While CFO at a private scientific research company, Stewart Griffin identified a major new piece of equipment — an automated microscope-slide feeder — whose return on investment was disappointingly low. The variation in slides from one client to the next, it seemed, nearly wiped out the saving that the automated feeder was intended to generate; each batch of slides had to be painstakingly recalibrated.
Griffin, who took on the task of making this expensive slide feeder pay its way, determined that a further investment was needed — standard slides, which the company would provide to its clients. The standard slides cost his company another $7,000 — and returned a $300,000 saving to the research lab.
Writ large, this is the same approach that a successful turnaround artist might take to overhaul a troubled company. Turnarounds are a bit of a specialty, of course, and you’re unlikely to find yourself tackling such a job until you’ve spent some time in the trenches.
6. You Don’t Care Enough about Operations
Finance chiefs have to travel to plants and facilities, attend industry conferences, and visit clients, says Calgon Carbon’s Cederna, so they understand what’s behind the numbers. There’s no other way, he maintains, for them to become “true business counselors and advisors.” Worthy CFO candidates don’t view finance as an isolated function, adds Pfefferle; they see past the numbers to explore how corporate finance can help usher in business improvements.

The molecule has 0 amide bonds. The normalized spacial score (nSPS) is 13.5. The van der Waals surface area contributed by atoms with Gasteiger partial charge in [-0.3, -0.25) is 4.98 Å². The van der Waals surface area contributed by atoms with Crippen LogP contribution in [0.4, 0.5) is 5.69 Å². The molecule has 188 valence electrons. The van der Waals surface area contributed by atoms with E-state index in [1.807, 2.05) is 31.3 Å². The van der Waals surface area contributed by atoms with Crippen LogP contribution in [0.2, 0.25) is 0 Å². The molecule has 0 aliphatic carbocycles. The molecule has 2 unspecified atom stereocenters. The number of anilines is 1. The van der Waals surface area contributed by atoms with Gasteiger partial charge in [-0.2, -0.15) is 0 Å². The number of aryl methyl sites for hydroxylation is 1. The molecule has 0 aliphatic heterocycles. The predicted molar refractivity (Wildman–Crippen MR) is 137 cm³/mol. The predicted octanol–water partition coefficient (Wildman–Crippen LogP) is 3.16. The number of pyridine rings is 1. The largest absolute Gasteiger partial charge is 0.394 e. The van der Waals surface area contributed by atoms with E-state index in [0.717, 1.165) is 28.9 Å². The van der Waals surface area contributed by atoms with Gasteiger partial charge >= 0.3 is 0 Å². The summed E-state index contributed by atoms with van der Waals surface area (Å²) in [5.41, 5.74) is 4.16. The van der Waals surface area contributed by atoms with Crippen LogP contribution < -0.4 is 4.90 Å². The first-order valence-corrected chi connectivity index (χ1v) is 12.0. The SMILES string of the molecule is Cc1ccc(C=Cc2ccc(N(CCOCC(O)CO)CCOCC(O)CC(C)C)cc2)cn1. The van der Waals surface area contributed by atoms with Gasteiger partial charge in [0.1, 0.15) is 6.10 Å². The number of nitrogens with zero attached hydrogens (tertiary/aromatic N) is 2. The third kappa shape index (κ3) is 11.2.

A prospective CFO also needs to dig into the company’s core competencies, says ImmunoSite’s Vennare, who demands that his finance chief understands the company’s business and financial model, not to mention its relationship with the capital markets. “If the CFO is still learning about my business, the learning curve is already too long,” notes Vennare. He adds that a candidate hoping to join the C-level should be more of a teacher than a student. “If I wanted a CFO who was just good at finance,” quips Vennare, “I would have hired a graduate student with good marks in finance.”
Other sources we spoke with agree: A CFO who is short on basic operational knowledge won’t have enough information to make the best financial decision. Of course, the CFO shouldn’t get bogged down with operational details — or with financial details, for that matter. To some degree, a finance chief must rely on unit managers to direct the appropriate information up to the C-level. (Maintaining a close connection with operations may be more critical than ever due to some of the reporting requirements of Sarbanes-Oxley.)
7. You’re the “Quiet One”
If you can’t step up in front of a large group and speak about your company’s finances and business, you won’t make a good CFO, counsels Clothier of Howe and Associates. Eloquence may not be essential, but you’ve got to be good on your feet. “You rarely see a wallflower become a CFO,” asserts Clothier, especially when you consider how often the finance chief must stand in for the CEO.